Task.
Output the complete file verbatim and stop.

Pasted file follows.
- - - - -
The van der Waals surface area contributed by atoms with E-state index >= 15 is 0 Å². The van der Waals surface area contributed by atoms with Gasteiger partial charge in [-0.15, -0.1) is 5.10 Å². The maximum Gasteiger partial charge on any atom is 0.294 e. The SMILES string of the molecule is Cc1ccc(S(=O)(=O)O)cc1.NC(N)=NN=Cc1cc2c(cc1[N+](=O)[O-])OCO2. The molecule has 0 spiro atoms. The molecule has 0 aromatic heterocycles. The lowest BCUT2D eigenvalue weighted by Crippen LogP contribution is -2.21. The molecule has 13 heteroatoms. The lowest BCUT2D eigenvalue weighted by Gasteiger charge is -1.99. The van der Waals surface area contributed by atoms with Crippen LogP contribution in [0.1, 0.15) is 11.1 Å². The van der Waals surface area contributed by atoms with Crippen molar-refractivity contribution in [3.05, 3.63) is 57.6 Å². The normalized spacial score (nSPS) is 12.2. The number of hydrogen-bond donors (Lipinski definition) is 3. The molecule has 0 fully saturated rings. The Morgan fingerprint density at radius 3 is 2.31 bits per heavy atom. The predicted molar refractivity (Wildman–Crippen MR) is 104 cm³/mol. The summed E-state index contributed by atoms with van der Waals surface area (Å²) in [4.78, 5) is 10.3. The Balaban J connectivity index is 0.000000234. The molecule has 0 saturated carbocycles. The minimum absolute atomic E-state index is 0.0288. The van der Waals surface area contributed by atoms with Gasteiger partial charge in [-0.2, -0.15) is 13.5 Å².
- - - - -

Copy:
The van der Waals surface area contributed by atoms with E-state index >= 15 is 0 Å². The van der Waals surface area contributed by atoms with Gasteiger partial charge in [-0.15, -0.1) is 5.10 Å². The maximum Gasteiger partial charge on any atom is 0.294 e. The SMILES string of the molecule is Cc1ccc(S(=O)(=O)O)cc1.NC(N)=NN=Cc1cc2c(cc1[N+](=O)[O-])OCO2. The molecule has 0 spiro atoms. The molecule has 0 aromatic heterocycles. The lowest BCUT2D eigenvalue weighted by Crippen LogP contribution is -2.21. The molecule has 13 heteroatoms. The lowest BCUT2D eigenvalue weighted by Gasteiger charge is -1.99. The van der Waals surface area contributed by atoms with Crippen LogP contribution in [0.1, 0.15) is 11.1 Å². The van der Waals surface area contributed by atoms with Crippen molar-refractivity contribution in [3.05, 3.63) is 57.6 Å². The normalized spacial score (nSPS) is 12.2. The number of hydrogen-bond donors (Lipinski definition) is 3. The molecule has 0 fully saturated rings. The Morgan fingerprint density at radius 3 is 2.31 bits per heavy atom. The predicted molar refractivity (Wildman–Crippen MR) is 104 cm³/mol. The summed E-state index contributed by atoms with van der Waals surface area (Å²) in [4.78, 5) is 10.3. The Balaban J connectivity index is 0.000000234. The molecule has 0 saturated carbocycles. The minimum absolute atomic E-state index is 0.0288. The van der Waals surface area contributed by atoms with Gasteiger partial charge in [-0.2, -0.15) is 13.5 Å².